Did You Know?

Sometimes you have to see the little picture

UTSA researchers are exploring matter at the atomic level with Helenita. It's one of the most powerful microscopes in the world, with the ability to operate near the theoretical limit of resolution. At 9 feet, 2 inches tall and weighing more than two tons, Helenita can dissect almost anything. With Helenita's resolution, researchers can study particles atom by atom to see how they behave.

That's critical in developing nanotechnology that will help diagnosis early-stage breast cancer or make helmets that are uber strong. Moreover, the detail that Helenita provides will allow nanotechnology researchers to create new therapies and treatments to fight a wide range of human diseases.

Did you know? Helenita can magnify a sample 20 million times its size, which would make a strand of human hair the size of San Antonio.

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Events
July 30, 5 - 7 p.m.

Networking and happy hour with AIA San Antonio's Women in Architecture

Join AIA San Antonio’s Women in Architecture group for their networking and happy hour event, where all design professionals are welcome.
Liberty Bar, 1111 S. Alamo St.

Aug. 1, 9 p.m.

"Inside Peace" documentary screening

This documentary, presented by the San Antonio Film Festival, documents the experience of re-entry after incarceration. The film features Michael Gilbert, associate professor in the department of criminal justice and director of the Office of Community and Restorative Justice program at UTSA.
Tobin Center for the Performing Arts, 100 Auditorium Circle

Aug. 4, 6 - 8 p.m.

Free Teacher Tuesday: Los Tejanos Workshop

Discover resources and strategies for teaching Tejano history and culture and get a special educator's tour of the new long-term exhibit, Los Tejanos.
Institute of Texan Cultures, 801 E. César E. Chávez Blvd.

Aug. 9, 12 - 5 p.m.

Vaquerocation 2015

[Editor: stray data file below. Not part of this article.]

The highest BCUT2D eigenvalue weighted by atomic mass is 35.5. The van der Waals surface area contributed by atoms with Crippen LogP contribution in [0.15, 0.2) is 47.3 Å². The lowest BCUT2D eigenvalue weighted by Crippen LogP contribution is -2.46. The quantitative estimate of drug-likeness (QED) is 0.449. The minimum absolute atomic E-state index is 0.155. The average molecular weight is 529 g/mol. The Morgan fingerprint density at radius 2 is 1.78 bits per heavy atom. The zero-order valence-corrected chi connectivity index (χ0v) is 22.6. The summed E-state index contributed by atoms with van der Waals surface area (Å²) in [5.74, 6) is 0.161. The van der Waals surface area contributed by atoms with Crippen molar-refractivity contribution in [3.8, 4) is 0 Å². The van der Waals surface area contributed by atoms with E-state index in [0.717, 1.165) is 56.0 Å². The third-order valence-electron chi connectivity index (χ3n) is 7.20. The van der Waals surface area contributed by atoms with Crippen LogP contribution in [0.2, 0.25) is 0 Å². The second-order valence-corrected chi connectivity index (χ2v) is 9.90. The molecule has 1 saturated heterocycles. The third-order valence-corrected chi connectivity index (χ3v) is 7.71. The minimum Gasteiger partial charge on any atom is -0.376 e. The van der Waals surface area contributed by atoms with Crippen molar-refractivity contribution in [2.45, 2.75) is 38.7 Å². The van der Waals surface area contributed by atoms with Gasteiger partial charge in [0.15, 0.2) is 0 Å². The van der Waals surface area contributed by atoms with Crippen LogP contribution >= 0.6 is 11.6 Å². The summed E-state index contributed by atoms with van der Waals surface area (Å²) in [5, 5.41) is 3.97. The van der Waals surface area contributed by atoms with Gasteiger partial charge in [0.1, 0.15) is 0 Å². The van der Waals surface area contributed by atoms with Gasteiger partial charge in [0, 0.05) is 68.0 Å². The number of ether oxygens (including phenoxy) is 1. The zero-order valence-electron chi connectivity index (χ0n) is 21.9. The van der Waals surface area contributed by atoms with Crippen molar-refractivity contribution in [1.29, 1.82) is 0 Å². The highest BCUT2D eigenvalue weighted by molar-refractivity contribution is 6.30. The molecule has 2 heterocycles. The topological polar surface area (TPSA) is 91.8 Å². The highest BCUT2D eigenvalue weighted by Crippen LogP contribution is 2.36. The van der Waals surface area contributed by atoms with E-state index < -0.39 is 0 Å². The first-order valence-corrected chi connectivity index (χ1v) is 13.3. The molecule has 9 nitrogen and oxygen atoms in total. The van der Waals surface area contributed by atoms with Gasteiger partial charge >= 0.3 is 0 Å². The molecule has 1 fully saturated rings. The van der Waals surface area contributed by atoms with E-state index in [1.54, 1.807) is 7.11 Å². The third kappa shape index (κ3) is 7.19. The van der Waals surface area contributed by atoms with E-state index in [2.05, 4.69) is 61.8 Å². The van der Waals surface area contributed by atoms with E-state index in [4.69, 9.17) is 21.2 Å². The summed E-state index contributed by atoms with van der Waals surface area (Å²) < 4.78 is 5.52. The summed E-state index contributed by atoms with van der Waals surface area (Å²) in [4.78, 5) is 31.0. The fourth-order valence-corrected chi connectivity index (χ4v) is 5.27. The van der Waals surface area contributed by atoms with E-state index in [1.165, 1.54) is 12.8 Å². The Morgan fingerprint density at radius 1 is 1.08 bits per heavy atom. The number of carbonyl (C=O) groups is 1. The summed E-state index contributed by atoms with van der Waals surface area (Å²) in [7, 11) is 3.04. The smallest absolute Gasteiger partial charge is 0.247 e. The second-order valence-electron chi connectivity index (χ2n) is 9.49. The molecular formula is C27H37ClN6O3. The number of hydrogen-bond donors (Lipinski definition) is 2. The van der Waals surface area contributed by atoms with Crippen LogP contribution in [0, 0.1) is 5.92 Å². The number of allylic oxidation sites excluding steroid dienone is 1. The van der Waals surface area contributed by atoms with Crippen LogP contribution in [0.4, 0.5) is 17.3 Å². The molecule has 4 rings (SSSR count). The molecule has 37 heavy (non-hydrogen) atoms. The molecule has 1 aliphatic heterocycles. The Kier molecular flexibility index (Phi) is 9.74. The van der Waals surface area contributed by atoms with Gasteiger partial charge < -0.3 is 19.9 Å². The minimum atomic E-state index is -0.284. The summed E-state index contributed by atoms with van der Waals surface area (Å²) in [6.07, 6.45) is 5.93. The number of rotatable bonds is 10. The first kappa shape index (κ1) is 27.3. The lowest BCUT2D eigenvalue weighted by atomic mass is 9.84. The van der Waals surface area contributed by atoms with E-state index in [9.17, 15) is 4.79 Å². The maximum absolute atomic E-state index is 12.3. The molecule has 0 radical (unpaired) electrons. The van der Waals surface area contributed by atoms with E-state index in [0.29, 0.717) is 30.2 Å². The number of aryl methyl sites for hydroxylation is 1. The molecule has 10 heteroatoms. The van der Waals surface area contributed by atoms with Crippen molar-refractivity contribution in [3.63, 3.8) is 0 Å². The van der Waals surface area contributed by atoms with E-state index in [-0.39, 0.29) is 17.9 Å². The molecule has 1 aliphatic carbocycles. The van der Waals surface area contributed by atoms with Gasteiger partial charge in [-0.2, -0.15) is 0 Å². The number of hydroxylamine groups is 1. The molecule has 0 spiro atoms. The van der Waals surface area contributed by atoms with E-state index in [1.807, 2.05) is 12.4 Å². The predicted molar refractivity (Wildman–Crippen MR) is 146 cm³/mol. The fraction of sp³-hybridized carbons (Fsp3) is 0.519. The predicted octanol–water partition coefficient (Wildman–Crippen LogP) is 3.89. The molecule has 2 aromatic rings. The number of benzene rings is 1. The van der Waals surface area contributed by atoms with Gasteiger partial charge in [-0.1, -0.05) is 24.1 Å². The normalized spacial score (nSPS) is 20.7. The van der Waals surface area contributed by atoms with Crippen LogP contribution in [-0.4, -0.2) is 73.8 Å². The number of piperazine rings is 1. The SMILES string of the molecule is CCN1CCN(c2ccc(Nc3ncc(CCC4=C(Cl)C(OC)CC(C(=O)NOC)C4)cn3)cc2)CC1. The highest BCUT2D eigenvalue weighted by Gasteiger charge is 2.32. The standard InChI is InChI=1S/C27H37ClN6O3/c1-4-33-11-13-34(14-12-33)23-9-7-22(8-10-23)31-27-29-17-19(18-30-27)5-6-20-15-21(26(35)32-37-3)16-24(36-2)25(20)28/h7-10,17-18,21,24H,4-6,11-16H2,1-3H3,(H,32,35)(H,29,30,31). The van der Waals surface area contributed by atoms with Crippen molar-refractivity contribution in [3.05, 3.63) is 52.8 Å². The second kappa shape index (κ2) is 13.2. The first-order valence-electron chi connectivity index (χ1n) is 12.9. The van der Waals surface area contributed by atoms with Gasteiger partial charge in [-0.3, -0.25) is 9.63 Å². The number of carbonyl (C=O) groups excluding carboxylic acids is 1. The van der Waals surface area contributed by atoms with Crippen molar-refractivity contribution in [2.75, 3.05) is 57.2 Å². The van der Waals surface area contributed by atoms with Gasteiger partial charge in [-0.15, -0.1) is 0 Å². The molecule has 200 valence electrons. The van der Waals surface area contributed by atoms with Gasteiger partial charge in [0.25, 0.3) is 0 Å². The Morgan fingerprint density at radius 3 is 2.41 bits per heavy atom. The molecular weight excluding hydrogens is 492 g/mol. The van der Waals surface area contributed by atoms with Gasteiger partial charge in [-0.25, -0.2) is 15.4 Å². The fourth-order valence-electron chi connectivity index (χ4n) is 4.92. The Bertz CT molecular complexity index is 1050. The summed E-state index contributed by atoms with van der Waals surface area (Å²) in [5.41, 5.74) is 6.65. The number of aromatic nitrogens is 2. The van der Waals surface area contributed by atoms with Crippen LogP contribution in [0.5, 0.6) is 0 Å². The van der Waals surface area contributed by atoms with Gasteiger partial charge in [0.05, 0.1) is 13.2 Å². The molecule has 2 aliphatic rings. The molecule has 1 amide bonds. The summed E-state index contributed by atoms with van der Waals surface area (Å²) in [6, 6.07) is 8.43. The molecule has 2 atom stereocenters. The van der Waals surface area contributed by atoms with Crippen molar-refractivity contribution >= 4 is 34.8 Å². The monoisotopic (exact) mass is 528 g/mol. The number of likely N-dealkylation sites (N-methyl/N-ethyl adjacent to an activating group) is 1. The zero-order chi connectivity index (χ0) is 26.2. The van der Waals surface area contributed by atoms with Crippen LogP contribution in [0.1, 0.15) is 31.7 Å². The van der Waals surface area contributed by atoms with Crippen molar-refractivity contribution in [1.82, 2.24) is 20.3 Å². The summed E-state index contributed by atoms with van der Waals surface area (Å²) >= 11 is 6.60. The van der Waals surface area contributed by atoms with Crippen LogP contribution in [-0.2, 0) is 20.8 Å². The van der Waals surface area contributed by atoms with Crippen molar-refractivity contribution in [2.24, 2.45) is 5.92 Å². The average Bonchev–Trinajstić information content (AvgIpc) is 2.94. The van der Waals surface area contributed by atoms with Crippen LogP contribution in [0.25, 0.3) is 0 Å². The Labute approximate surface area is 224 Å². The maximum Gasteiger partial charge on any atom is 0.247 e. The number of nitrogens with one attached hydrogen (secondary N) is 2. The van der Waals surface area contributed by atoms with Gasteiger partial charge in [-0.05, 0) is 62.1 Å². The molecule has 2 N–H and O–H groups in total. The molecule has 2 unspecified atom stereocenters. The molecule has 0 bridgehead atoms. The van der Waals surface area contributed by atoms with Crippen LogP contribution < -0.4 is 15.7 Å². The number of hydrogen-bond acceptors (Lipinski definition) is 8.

This cowboy-themed programming, offered in conjunction with Our Kids Magazine's Kidcation Week, gives families the opportunity to visit with cowboy docents, enjoy readings and visit activity tables.
Institute of Texan Cultures, 801 E. Cesar E. Chavez Blvd.

Aug. 22, 6 p.m.

UTSA Alumni Gala

The UTSA Alumni Association hosts this annual gala honoring the Alumna of the Year, Alumnus of the Year and the Alumnus of the Year Lifetime Achievement award winners.
Hyatt Regency Hill Country Resort & Spa, 9800 Hyatt Resort Dr.


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Meet a Roadrunner

Julian Acosta '12 is a musician with business cred

After graduation, Queretaro native founded a music label recognized by SXSW

UTSA's Mission

The University of Texas at San Antonio is dedicated to the advancement of knowledge through research and discovery, teaching and learning, community engagement and public service. As an institution of access and excellence, UTSA embraces multicultural traditions and serves as a center for intellectual and creative resources as well as a catalyst for socioeconomic development and the commercialization of intellectual property - for Texas, the nation and the world.

UTSA's Vision

To be a premier public research university, providing access to educational excellence and preparing citizen leaders for the global environment.